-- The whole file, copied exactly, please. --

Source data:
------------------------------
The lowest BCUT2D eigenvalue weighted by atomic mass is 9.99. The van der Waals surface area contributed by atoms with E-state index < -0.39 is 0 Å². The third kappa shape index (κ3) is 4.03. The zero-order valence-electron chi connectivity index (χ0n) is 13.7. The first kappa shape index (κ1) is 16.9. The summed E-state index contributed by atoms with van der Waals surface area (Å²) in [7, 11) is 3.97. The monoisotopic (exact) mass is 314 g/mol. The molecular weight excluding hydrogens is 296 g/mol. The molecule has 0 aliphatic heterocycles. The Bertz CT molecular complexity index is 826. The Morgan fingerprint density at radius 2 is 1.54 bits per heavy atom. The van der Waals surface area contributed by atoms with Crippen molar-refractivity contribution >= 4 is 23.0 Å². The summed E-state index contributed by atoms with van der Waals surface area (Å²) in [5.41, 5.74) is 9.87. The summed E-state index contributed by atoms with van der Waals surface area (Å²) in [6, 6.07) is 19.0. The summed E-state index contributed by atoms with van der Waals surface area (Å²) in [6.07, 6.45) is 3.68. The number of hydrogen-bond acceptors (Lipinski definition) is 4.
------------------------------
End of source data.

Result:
The lowest BCUT2D eigenvalue weighted by atomic mass is 9.99. The van der Waals surface area contributed by atoms with E-state index < -0.39 is 0 Å². The third kappa shape index (κ3) is 4.03. The zero-order valence-electron chi connectivity index (χ0n) is 13.7. The first kappa shape index (κ1) is 16.9. The summed E-state index contributed by atoms with van der Waals surface area (Å²) in [7, 11) is 3.97. The monoisotopic (exact) mass is 314 g/mol. The molecular weight excluding hydrogens is 296 g/mol. The molecule has 0 aliphatic heterocycles. The Bertz CT molecular complexity index is 826. The Morgan fingerprint density at radius 2 is 1.54 bits per heavy atom. The van der Waals surface area contributed by atoms with Crippen molar-refractivity contribution >= 4 is 23.0 Å². The summed E-state index contributed by atoms with van der Waals surface area (Å²) in [5.41, 5.74) is 9.87. The summed E-state index contributed by atoms with van der Waals surface area (Å²) in [6, 6.07) is 19.0. The summed E-state index contributed by atoms with van der Waals surface area (Å²) in [6.07, 6.45) is 3.68. The number of hydrogen-bond acceptors (Lipinski definition) is 4.